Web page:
Klebsiella colonies are pink too, but they are larger and snotty-looking, Yutzy said.
Coliforms look snotty on the blood agar, she said.
Pseudomonas and Proteus grow as off-white colonies in the MacConkey’s quadrant, she said.
The bottom right quadrant of the plate contains a dark purplish agar used for identifying Streptococcus bacteria. The colonies will appear black, Yutzy said.
If there is no zone of clearing around the bacteria, the plate has Strep uberis. If the bacteria have cleared some of the agar away, they are considered esculin negative, a group that includes Strep agalactiae and Strep dysgalactiae, she said.
This clearing will also be apparent in the blood agar part of the plate.
The pale white or yellow quarter in the bottom left of the plate, made of Baird Parker agar, cultures Staphylococcus bacteria.
“You don’t want anything to grow here ever, ever, ever,” Yutzy said.
That’s because this is the quadrant where Staph aureus, the cause of contagious mastitis, shows up. Most other mastitis bacteria are environmental, she said.
“You can cure staph if you catch it early,” but it has a hard cell wall like Klebsiella that makes it more difficult to treat, she said.
Often, Staph aureus will go into remission and reappear later, she said.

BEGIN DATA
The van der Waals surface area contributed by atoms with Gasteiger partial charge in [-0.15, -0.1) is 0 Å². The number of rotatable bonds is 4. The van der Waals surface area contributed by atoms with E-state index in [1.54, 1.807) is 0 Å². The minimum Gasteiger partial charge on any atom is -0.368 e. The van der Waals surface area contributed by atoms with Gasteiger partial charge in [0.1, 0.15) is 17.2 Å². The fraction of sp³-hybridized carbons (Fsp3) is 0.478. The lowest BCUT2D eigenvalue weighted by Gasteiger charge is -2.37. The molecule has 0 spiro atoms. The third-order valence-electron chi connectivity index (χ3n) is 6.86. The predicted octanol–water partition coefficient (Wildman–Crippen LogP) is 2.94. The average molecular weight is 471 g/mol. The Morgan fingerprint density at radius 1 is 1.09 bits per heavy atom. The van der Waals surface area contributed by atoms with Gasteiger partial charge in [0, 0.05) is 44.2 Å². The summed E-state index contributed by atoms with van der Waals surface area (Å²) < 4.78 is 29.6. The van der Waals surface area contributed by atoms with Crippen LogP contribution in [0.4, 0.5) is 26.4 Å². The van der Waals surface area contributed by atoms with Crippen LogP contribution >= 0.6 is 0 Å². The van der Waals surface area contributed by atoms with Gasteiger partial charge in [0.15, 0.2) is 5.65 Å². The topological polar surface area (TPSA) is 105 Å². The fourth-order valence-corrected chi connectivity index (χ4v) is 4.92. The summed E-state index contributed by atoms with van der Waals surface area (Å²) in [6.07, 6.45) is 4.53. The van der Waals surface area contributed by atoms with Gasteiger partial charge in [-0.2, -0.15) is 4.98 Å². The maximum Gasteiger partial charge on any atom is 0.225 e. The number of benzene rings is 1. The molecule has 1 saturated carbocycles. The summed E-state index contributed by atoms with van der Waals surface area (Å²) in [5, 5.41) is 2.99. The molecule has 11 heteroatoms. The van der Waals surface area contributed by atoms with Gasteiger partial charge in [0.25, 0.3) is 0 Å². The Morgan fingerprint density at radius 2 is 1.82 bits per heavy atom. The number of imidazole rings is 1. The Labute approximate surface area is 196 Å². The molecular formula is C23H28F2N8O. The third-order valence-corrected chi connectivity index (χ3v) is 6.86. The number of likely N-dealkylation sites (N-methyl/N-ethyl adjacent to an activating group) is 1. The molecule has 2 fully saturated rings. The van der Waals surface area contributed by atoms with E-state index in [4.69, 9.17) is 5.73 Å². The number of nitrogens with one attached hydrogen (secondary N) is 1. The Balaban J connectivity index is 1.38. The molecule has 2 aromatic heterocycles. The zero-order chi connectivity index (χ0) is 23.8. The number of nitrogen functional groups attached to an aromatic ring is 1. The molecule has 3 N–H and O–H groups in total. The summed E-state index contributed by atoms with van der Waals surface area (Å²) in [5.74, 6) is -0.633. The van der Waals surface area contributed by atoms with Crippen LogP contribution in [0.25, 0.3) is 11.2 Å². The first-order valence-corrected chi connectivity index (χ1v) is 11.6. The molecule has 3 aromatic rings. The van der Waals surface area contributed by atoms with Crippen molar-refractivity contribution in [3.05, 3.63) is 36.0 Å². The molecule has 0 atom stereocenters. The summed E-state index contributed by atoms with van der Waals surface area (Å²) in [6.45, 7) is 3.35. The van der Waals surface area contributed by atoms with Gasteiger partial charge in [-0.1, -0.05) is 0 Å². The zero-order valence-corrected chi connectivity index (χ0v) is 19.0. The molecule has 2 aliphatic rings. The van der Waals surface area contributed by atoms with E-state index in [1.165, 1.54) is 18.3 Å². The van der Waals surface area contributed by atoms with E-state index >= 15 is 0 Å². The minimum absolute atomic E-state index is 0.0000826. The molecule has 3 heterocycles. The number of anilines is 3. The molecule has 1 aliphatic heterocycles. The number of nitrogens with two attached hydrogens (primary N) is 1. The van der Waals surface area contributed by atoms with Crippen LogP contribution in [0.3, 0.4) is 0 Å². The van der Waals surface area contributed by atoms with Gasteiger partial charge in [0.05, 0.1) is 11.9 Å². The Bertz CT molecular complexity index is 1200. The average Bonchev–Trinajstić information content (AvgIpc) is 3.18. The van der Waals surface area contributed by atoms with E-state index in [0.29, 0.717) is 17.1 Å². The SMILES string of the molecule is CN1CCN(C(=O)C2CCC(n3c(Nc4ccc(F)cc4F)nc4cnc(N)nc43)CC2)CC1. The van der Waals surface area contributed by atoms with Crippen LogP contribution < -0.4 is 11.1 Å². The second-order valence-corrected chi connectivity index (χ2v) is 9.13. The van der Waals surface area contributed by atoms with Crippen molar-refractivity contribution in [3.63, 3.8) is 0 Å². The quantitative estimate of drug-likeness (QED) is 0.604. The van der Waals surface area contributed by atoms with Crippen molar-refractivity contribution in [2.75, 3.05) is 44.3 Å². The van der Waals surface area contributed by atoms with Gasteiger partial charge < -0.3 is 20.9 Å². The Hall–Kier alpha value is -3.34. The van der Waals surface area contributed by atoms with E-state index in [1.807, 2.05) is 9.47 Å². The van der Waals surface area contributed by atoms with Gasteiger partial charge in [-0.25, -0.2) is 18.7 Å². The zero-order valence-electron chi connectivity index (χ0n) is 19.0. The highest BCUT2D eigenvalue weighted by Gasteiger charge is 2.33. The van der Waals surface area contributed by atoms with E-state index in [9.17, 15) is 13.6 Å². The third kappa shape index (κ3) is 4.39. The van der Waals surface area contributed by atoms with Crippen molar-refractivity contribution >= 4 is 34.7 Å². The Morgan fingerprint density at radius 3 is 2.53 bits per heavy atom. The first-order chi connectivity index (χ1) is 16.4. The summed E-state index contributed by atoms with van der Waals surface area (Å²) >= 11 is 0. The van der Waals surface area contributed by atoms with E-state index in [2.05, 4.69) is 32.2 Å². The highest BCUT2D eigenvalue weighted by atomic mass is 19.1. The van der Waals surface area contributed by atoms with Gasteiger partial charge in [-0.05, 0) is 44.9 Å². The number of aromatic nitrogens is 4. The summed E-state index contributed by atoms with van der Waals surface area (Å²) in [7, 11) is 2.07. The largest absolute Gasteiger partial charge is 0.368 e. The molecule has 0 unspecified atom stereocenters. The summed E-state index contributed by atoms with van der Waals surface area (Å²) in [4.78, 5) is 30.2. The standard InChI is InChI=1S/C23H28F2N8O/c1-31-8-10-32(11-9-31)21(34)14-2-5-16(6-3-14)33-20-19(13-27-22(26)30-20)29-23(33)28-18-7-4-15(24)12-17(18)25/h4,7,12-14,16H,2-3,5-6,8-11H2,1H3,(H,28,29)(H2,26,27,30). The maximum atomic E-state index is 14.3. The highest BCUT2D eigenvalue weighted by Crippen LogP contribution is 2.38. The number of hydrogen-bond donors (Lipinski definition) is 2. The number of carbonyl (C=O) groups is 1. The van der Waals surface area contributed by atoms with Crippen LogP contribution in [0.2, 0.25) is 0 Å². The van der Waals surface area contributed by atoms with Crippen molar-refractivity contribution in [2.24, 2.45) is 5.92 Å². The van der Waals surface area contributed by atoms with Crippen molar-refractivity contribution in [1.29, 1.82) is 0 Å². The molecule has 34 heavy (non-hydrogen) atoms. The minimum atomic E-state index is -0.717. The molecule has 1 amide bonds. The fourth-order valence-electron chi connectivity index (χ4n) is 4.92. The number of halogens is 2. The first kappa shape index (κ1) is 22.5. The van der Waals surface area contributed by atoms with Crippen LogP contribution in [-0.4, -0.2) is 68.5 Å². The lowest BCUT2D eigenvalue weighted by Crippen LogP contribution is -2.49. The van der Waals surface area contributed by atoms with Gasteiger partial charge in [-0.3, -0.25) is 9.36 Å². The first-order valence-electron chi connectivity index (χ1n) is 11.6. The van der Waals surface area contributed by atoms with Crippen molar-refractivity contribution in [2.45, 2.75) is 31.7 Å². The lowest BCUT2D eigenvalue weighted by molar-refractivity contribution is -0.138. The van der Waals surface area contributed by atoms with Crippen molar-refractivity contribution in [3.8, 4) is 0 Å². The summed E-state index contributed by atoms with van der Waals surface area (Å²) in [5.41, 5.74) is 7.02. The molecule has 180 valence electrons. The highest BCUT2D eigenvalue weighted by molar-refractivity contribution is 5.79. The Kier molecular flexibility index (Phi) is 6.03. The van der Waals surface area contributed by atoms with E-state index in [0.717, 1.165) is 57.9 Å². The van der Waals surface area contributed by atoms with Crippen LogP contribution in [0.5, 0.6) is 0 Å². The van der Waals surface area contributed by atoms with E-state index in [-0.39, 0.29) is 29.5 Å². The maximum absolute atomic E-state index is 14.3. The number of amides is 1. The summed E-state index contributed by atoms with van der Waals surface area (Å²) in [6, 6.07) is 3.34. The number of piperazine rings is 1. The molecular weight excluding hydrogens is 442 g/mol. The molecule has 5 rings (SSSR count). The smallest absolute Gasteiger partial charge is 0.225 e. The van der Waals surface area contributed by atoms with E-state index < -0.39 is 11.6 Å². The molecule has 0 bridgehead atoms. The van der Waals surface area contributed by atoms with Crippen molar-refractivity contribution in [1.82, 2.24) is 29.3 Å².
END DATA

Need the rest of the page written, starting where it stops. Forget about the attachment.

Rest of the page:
Staph aureus shows up as black colonies with clearing around them on the Baird Parker section. On the blood plate, the colonies will be large and whitish with a clearing around them.
Farmers who see these colonies should send a sample to a lab for verification, Yutzy said.
“The blood clearing’s really easy to tell,” as the agar should be almost see-through, she said.
After use, quad plates should be flooded with bleach, sealed with a plastic bag, and discarded where children and animals cannot access them, Yutzy said.
Even if the plates have no growth, they are still designed to propagate bacteria — not a good thing to be putting into the environment, she said.
Farmers should work with their vets to develop a protocol for handling the different types of bacteria based on the likelihood of curing the mastitis they cause, she said.
Yutzy and Strait will hold three more milk culturing workshops around the state through the middle of April.